Guan - Chinese Traditional Musical Instruments
12. Guan - Wind Instrument
This is a cylinder fitted with a reed mouthpiece. It has a nasal sound quality and generally comes in a variety of sizes.
The guan was known as bili in ancient times. It was brought to China from Qiuci (a region in today's Xinjiang province) around the Sui Dynasty. The bili was a very important instrument in the Nine and Ten Genres of Music in the Sui and Tang Dynasties, hence it was called the "Head Guan". Nowadays it is usually called guan or guanzi. The instrument can be found all over China, and is mainly found in folk guchui (drum and wind) music and Buddhist and Taoist music. There are different varieties of guan, which are called differently from region to region. For example, it is called houguan in Guangdong and guanzi in the north. Generally a single guan is used, but sometimes two may also be used in performances. The tone quality of guanzi is expansive, whereas that of houguan carries strong nasal timbre. In the Hong Kong Chinese Orchestra, the types of guan in use are the keyed alto and keyed bass guans. The guan plays an enriching role for the middle register in an orchestra. Representative solo pieces include Torrents of the River and Herding Donkeys.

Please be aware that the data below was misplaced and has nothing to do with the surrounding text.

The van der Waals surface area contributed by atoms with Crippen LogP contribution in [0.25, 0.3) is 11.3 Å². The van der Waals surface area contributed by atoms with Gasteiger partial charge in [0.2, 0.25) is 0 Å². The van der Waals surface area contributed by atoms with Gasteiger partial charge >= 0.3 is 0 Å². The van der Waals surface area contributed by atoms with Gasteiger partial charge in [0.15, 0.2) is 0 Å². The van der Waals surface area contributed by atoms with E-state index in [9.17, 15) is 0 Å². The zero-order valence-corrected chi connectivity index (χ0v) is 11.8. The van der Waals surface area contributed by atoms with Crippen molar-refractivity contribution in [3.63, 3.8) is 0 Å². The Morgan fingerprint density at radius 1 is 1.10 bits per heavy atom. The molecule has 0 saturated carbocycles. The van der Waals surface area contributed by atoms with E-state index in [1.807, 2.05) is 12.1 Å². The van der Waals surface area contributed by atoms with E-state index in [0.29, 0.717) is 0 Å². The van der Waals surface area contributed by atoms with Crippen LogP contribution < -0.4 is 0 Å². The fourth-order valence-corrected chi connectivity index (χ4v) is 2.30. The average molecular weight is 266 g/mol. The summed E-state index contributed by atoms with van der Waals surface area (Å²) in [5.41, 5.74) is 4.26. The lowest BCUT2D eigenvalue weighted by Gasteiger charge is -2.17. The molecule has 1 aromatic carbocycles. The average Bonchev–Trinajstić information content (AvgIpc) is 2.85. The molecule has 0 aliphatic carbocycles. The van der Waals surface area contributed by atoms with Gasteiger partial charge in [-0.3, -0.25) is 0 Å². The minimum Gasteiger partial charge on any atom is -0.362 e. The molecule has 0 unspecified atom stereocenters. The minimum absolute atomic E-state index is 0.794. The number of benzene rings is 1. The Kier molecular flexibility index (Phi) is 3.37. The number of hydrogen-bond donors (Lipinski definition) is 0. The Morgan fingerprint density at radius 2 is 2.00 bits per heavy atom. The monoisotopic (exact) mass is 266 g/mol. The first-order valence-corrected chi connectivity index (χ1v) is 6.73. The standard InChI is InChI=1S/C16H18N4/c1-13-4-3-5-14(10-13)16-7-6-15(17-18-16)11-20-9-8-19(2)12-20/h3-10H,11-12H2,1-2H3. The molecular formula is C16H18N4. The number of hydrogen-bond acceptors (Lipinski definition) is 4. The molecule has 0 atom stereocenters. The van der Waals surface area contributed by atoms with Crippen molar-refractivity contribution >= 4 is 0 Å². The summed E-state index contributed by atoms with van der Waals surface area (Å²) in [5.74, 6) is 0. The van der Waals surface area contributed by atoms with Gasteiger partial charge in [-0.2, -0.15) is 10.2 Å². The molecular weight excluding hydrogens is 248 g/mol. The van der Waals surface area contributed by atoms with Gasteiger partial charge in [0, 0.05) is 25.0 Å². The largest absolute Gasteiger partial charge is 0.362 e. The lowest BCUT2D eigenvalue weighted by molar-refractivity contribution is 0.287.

The Guan is normally divided into the Northern Guan and Southern Guan, which vary in both structure and tone color. The Northern Guan is made of wood while the Southern Guan is made of bamboo. The Guan has a very peculiar tone and is often used to add special colors to ensemble and orchestral music.
During the Sui and Tang period (581-907) the bili was adopted commonly in court orchestras. In the music teaching institutes of the Song dynasty (960-1279) a section for the bili was set up. Because of its frequent leading position in the orchestra, it was also termed as touguan (the first oboe). The type used in the folk music after the Song dynasty was mostly made of bamboo, and later of red sandal, and bound with metal rings or tin hoops on both ends. The instrument is suitable for an inspiring or sad mood.On to Instrument 13 Back to Chinese Musical Instruments Page 1